We do a lot of things in the name of beauty—we've lasered our arm hair off,dripped coconut water down our forehead for a solid 30 minutes, and replaced our entire beauty regimen with men's products. Being an experiential bunch, we're usually the first to volunteer as tribute for whatever strange fad is happening or play guinea pig to test the latest It product. Suffice to say, our medicine cabinets are a diverse stockpile of some of the wildest and wackiest products we've ever come across, but it turns out our own peculiar collections don't even hold a candle to some products out there.
After doing a bit of digging, we found some unique ingredients we never thought would be formulated inside a beauty product. Some of these ingredients may already exist in products you own or are hidden in items you've passed by on the shelves a bunch of times over, while others are a little more obvious (while still quite alarming). Below, check out some of the craziest ingredients found in cosmetics and skincare.
Byrdie - Weird ingredients in beauty products
7 crazy ingredients you won't believe are in your beauty products
It makes sense—when you get a bee sting, your skin becomes inflamed, so putting the venom on your face would probably plump it up, right? (We've talked about bee venom before and how Kate Middleton swears by it—which is pretty much a good enough reason for us to give it a shot). The purified bee venom claims to rejuvenate skin, repair damaged cells, and prevent sun damage, so we're dying to know whether it's worth all the buzz.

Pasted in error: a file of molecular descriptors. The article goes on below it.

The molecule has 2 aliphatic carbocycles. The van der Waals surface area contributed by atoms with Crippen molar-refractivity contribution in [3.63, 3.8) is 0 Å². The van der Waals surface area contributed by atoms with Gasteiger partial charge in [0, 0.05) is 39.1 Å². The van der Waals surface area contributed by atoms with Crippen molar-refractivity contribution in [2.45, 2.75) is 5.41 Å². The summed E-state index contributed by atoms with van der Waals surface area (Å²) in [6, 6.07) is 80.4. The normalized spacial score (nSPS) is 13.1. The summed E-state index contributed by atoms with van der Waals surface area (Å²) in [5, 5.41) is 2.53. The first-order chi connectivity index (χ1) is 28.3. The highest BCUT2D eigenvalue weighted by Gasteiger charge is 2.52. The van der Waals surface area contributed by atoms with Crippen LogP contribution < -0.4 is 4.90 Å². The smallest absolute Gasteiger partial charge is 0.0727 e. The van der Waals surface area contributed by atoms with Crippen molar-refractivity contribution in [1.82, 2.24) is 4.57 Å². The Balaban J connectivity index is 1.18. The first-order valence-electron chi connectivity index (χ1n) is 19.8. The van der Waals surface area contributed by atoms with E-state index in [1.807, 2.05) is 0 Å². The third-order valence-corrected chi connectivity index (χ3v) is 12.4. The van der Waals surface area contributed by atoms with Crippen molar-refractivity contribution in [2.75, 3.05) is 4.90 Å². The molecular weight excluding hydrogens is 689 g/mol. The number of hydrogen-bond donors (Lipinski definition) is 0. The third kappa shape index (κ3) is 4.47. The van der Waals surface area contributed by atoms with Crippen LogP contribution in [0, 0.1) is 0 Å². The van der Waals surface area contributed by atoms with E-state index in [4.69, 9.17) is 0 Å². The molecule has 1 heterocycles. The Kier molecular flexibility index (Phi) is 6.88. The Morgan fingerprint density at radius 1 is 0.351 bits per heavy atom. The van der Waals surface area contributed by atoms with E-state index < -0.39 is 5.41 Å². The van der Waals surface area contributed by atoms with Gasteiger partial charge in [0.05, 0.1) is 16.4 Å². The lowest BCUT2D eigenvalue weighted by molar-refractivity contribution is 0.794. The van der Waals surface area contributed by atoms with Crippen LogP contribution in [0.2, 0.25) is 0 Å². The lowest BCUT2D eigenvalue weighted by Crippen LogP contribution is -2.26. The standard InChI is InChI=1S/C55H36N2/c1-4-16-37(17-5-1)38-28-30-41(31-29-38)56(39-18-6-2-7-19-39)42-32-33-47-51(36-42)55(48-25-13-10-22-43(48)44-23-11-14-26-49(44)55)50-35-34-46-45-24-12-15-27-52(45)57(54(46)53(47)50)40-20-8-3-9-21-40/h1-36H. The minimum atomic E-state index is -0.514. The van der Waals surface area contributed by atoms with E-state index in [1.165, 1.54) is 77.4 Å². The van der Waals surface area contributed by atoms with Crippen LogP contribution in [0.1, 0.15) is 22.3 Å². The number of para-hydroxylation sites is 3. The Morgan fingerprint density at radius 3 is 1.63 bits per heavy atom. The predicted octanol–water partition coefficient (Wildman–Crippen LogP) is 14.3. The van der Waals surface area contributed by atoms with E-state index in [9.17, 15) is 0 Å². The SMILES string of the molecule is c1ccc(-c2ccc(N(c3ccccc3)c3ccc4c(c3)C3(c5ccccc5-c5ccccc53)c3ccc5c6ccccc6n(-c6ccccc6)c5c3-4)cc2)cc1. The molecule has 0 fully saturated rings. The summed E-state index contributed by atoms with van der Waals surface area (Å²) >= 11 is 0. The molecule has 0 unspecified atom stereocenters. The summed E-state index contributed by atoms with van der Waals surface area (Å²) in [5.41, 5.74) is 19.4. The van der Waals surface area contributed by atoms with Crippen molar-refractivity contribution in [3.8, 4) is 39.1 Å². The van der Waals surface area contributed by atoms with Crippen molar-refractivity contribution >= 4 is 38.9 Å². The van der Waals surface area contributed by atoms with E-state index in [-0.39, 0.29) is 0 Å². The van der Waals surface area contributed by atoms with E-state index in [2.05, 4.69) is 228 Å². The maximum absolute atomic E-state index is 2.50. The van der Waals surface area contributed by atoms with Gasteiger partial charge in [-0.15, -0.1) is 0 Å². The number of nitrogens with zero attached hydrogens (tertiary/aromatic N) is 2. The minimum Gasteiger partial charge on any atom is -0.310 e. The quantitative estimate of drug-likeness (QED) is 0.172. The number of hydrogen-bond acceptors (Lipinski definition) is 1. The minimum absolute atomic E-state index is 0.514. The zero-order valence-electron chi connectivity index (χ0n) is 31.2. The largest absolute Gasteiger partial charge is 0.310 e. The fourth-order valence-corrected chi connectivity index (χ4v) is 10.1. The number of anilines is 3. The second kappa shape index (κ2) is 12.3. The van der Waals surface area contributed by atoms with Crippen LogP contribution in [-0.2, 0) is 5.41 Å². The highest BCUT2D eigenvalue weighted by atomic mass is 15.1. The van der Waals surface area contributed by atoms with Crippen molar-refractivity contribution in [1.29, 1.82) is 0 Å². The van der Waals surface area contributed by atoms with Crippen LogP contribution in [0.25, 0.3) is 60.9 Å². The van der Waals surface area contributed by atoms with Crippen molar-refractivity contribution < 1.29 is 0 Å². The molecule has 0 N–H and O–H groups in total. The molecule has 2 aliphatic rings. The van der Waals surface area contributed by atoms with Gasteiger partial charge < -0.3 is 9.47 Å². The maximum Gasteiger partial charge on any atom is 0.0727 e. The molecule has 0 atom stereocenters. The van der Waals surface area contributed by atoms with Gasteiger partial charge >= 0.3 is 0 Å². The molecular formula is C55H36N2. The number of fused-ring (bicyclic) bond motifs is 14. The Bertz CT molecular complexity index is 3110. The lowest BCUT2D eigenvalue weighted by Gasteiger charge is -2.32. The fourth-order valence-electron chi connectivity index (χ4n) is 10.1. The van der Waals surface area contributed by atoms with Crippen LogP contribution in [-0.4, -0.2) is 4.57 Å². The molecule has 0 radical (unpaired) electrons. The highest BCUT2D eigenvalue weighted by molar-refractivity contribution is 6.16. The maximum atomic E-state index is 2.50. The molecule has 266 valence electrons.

We've seen salmon eggs on sushi, but placed inside our skincare? Sounds a bit fishy (again, sorry). However, the Perricone website explains that workers in a hatchery in Norway discovered that their hands looked younger than the rest of their body, which was due in part to continually placing their hands in cold water filled with the enzyme left over after the salmon broke free from their eggshells (similar to this discovery of the benefits of sake).
Would you believe that 24-karat gold skincare products actually exist? These new eye patches claim that their gilded formula lifts and firms the delicate under-eye area. Gold-infused products obviously have a steep price tag and may seem like an unnecessary luxury, but this editor actually saw less puffiness and fewer under-eye circles after using them.
Aside from being a Kylie Jenner–approved ingredient, dragon's blood is a resin tapped from the red sap of the sangre de drago tree. It's been used for centuries in various ways, like in dyes and medicines, but was found to have anti-inflammatory and protective properties that make it a must-have for skincare.
This one sounds pretty gross, but turns out the use of snails on the skin dates back to ancient Greece. Snail secretions are rich in hyaluronic acid, glycoprotein enzymes, and antimicrobial and copper peptides, but there is little significant research indicating the benefits of snail mucus on the skin. What's your take on the slimy ingredient?
Several studies have looked into the benefits of incorporating algae into cosmetics, noting that algae is rich in vitamins and minerals essential for human health. As such, many cosmetic companies have jumped on the bandwagon to utilize the deep-sea goo.